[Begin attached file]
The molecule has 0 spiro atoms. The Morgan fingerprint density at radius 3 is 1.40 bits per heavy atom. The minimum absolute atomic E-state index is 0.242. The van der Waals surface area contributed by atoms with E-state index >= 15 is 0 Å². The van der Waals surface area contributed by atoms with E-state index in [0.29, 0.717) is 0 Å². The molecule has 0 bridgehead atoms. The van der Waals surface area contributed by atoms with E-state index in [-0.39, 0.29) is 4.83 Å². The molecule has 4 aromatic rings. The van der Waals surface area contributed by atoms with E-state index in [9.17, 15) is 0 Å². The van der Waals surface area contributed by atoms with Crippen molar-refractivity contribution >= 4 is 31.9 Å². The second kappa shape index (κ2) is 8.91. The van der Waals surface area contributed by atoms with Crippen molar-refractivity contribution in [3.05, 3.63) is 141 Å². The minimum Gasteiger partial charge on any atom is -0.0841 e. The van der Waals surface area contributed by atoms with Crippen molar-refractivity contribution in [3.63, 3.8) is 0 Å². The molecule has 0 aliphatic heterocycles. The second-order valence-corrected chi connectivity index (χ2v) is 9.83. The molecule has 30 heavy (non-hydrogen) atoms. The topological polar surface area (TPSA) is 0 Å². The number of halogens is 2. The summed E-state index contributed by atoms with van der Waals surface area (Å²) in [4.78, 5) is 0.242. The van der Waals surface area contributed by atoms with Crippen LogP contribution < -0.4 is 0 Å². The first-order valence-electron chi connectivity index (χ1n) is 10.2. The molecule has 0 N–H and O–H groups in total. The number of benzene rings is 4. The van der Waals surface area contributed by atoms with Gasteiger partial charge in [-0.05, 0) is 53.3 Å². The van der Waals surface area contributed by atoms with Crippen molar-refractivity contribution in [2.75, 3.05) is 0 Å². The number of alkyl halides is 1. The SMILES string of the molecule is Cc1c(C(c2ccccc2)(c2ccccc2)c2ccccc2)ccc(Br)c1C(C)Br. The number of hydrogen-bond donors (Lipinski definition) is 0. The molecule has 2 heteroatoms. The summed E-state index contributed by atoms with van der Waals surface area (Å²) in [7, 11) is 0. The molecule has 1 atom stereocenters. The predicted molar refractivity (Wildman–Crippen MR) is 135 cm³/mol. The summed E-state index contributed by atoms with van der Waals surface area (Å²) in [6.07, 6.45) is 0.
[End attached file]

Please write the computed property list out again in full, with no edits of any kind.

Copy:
The molecule has 0 spiro atoms. The Morgan fingerprint density at radius 3 is 1.40 bits per heavy atom. The minimum absolute atomic E-state index is 0.242. The van der Waals surface area contributed by atoms with E-state index >= 15 is 0 Å². The van der Waals surface area contributed by atoms with E-state index in [0.29, 0.717) is 0 Å². The molecule has 0 bridgehead atoms. The van der Waals surface area contributed by atoms with E-state index in [-0.39, 0.29) is 4.83 Å². The molecule has 4 aromatic rings. The van der Waals surface area contributed by atoms with E-state index in [9.17, 15) is 0 Å². The van der Waals surface area contributed by atoms with Crippen molar-refractivity contribution >= 4 is 31.9 Å². The second kappa shape index (κ2) is 8.91. The van der Waals surface area contributed by atoms with Crippen molar-refractivity contribution in [3.05, 3.63) is 141 Å². The minimum Gasteiger partial charge on any atom is -0.0841 e. The van der Waals surface area contributed by atoms with Crippen molar-refractivity contribution in [3.63, 3.8) is 0 Å². The molecule has 0 aliphatic heterocycles. The second-order valence-corrected chi connectivity index (χ2v) is 9.83. The molecule has 30 heavy (non-hydrogen) atoms. The topological polar surface area (TPSA) is 0 Å². The number of halogens is 2. The summed E-state index contributed by atoms with van der Waals surface area (Å²) in [4.78, 5) is 0.242. The van der Waals surface area contributed by atoms with Crippen LogP contribution < -0.4 is 0 Å². The first-order valence-electron chi connectivity index (χ1n) is 10.2. The molecule has 0 N–H and O–H groups in total. The number of benzene rings is 4. The van der Waals surface area contributed by atoms with Gasteiger partial charge in [-0.05, 0) is 53.3 Å². The van der Waals surface area contributed by atoms with Crippen molar-refractivity contribution in [2.75, 3.05) is 0 Å². The number of alkyl halides is 1. The SMILES string of the molecule is Cc1c(C(c2ccccc2)(c2ccccc2)c2ccccc2)ccc(Br)c1C(C)Br. The number of hydrogen-bond donors (Lipinski definition) is 0. The molecule has 2 heteroatoms. The summed E-state index contributed by atoms with van der Waals surface area (Å²) in [7, 11) is 0. The molecule has 1 atom stereocenters. The predicted molar refractivity (Wildman–Crippen MR) is 135 cm³/mol. The summed E-state index contributed by atoms with van der Waals surface area (Å²) in [6.07, 6.45) is 0.